Lawmaker demands probe of Iranian donations to US universities
- Republican Rep. Dan Donovan is calling for a probe into whether a charitable organization with ties to Iran used millions of dollars in donations to "subvert American academic institutions."
- The Alavi Foundation has given millions of dollars to dozens of major universities, but a court ruled in June that the organization had violated economic sanctions imposed on the Iranian government.
- Donovan wants to know whether the donations have been used to fund programs "towing the Iranian regime's line."
Republican Rep. Dan Donovan is calling for a probe into whether a charitable organization with ties to Iran used millions of dollars in donations to "subvert American academic institutions."
According to The New York Post, the lawmaker questioned how the Alavi Foundation was able to funnel millions of dollars to dozens of universities—including Harvard, Princeton, and Columbia—and whether the donations influenced their approach to education or research.
"I'll be contacting the Secretary of Education and the relevant Congressional committees about this matter immediately,” Donovan said in a statement provided to Campus Reform.
“As a former prosecutor I know to never jump to conclusions, but there are serious questions that demand answers,” the statement continued. “Did this foundation attempt to subvert American academic institutions? Did the universities accept grants with 'strings' attached? Were the curricula and professors funded by this Iranian front organization towing the Iranian regime's line?”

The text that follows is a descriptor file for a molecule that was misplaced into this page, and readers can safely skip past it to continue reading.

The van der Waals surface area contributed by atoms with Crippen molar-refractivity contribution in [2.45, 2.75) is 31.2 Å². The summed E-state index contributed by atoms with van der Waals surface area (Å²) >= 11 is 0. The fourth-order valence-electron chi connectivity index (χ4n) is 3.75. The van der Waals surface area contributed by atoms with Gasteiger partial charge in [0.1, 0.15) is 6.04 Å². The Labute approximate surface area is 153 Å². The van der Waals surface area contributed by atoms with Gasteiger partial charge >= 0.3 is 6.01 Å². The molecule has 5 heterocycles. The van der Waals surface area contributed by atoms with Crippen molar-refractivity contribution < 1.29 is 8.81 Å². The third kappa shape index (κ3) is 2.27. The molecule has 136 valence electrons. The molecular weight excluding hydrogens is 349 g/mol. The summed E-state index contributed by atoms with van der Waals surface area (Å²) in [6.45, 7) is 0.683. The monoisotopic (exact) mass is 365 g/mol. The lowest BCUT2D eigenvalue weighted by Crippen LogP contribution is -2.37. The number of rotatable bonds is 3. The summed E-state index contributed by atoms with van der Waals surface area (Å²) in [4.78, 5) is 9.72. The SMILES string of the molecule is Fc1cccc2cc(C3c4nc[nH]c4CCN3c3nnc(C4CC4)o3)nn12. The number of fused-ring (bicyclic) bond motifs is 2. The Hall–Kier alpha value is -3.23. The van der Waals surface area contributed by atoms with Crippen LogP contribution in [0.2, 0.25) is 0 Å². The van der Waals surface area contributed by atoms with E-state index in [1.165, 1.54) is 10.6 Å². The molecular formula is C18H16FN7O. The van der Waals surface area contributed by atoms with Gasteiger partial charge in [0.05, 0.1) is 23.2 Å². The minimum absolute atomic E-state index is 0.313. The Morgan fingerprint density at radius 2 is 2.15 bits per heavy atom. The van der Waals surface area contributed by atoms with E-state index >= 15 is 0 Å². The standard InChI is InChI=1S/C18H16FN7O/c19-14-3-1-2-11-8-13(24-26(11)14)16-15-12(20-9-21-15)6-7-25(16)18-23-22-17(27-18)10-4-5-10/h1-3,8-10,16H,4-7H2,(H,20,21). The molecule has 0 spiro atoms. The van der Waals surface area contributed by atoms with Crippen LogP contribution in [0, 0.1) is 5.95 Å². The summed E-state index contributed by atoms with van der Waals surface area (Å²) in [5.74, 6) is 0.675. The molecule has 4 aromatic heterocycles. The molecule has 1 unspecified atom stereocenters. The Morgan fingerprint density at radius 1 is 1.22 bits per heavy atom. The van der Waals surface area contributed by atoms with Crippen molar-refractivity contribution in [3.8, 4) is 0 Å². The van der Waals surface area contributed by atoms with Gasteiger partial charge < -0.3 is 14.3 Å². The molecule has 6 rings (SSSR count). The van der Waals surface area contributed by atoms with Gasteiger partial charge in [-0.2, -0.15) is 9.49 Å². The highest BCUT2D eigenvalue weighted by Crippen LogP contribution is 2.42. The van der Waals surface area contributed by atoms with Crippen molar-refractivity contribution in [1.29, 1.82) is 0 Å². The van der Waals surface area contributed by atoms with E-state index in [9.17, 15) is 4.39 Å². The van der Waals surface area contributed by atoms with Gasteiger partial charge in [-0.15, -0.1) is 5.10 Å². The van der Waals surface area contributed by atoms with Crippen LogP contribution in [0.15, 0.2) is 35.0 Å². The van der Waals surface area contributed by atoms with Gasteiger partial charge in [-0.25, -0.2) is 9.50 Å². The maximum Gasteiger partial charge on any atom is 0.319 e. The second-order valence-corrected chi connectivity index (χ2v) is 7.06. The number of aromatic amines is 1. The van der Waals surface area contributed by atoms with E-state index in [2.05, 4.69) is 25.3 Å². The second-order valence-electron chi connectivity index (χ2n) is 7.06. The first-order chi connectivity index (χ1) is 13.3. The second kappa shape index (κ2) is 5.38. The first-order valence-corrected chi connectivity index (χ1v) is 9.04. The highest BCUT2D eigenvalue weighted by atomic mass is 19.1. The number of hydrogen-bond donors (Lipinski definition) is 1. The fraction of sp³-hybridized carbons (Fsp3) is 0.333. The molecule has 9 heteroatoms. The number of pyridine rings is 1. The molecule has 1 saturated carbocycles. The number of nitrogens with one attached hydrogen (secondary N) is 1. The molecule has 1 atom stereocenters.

Donovan also maintained that universities should have been more circumspect about the donations to begin with, saying, “universities have to do a better job of vetting their donors.”
Some critics of the Alavi Foundation argue that group used the money in an effort to place pro-Iran professors in U.S. institutions.
In addition to questionable contributions in higher education, the charity also made headlines in late June following a court ruling determining that it had violated economic sanctions against Iran, after which U.S. authorities said that they were ready to seize a New York City skyscraper owned by the group.
“For over a decade, hiding in plain sight, this 36-story Manhattan office tower secretly served as a front for the Iranian government and as a gateway for millions of dollars to be funneled to Iran in clear violation of U.S. sanctions laws,” acting U.S. Attorney Joon Kim said at the time.
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